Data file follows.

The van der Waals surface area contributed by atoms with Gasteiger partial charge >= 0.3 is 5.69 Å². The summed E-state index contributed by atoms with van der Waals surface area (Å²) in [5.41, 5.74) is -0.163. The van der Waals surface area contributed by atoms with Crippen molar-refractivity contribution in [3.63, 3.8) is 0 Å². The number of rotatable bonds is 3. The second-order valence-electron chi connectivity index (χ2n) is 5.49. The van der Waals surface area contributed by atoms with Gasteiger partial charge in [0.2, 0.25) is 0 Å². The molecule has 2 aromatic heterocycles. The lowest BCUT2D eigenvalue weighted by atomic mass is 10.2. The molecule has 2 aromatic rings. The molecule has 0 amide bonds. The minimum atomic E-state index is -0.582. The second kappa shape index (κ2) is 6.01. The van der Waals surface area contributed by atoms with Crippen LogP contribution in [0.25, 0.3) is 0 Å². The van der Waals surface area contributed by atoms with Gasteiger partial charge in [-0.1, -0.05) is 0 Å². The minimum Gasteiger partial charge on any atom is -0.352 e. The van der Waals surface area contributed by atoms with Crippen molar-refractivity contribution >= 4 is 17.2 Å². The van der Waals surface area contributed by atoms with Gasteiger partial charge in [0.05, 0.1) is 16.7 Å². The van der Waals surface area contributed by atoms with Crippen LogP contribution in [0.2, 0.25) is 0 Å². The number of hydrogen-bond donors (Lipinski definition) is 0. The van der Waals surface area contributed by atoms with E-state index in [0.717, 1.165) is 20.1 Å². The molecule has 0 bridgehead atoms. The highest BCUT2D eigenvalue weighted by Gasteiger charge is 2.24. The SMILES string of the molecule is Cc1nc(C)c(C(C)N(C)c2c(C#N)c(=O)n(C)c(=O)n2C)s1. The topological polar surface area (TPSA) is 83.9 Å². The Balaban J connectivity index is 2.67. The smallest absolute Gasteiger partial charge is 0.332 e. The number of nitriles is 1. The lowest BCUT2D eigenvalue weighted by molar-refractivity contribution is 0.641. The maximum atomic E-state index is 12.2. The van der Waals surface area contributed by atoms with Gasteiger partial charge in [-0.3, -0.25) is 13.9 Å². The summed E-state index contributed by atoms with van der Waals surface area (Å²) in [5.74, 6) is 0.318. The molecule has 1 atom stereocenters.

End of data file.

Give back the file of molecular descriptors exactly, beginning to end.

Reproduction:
The van der Waals surface area contributed by atoms with Gasteiger partial charge >= 0.3 is 5.69 Å². The summed E-state index contributed by atoms with van der Waals surface area (Å²) in [5.41, 5.74) is -0.163. The van der Waals surface area contributed by atoms with Crippen molar-refractivity contribution in [3.63, 3.8) is 0 Å². The number of rotatable bonds is 3. The second-order valence-electron chi connectivity index (χ2n) is 5.49. The van der Waals surface area contributed by atoms with Gasteiger partial charge in [0.2, 0.25) is 0 Å². The molecule has 2 aromatic heterocycles. The lowest BCUT2D eigenvalue weighted by atomic mass is 10.2. The molecule has 2 aromatic rings. The molecule has 0 amide bonds. The minimum atomic E-state index is -0.582. The second kappa shape index (κ2) is 6.01. The van der Waals surface area contributed by atoms with Crippen LogP contribution in [0.25, 0.3) is 0 Å². The van der Waals surface area contributed by atoms with Gasteiger partial charge in [-0.1, -0.05) is 0 Å². The minimum Gasteiger partial charge on any atom is -0.352 e. The van der Waals surface area contributed by atoms with Crippen molar-refractivity contribution >= 4 is 17.2 Å². The van der Waals surface area contributed by atoms with Gasteiger partial charge in [0.05, 0.1) is 16.7 Å². The van der Waals surface area contributed by atoms with Crippen LogP contribution in [0.2, 0.25) is 0 Å². The number of hydrogen-bond donors (Lipinski definition) is 0. The van der Waals surface area contributed by atoms with E-state index in [0.717, 1.165) is 20.1 Å². The molecule has 0 bridgehead atoms. The highest BCUT2D eigenvalue weighted by Gasteiger charge is 2.24. The SMILES string of the molecule is Cc1nc(C)c(C(C)N(C)c2c(C#N)c(=O)n(C)c(=O)n2C)s1. The topological polar surface area (TPSA) is 83.9 Å². The Balaban J connectivity index is 2.67. The smallest absolute Gasteiger partial charge is 0.332 e. The number of nitriles is 1. The lowest BCUT2D eigenvalue weighted by molar-refractivity contribution is 0.641. The maximum atomic E-state index is 12.2. The van der Waals surface area contributed by atoms with Gasteiger partial charge in [-0.3, -0.25) is 13.9 Å². The summed E-state index contributed by atoms with van der Waals surface area (Å²) in [5.74, 6) is 0.318. The molecule has 1 atom stereocenters.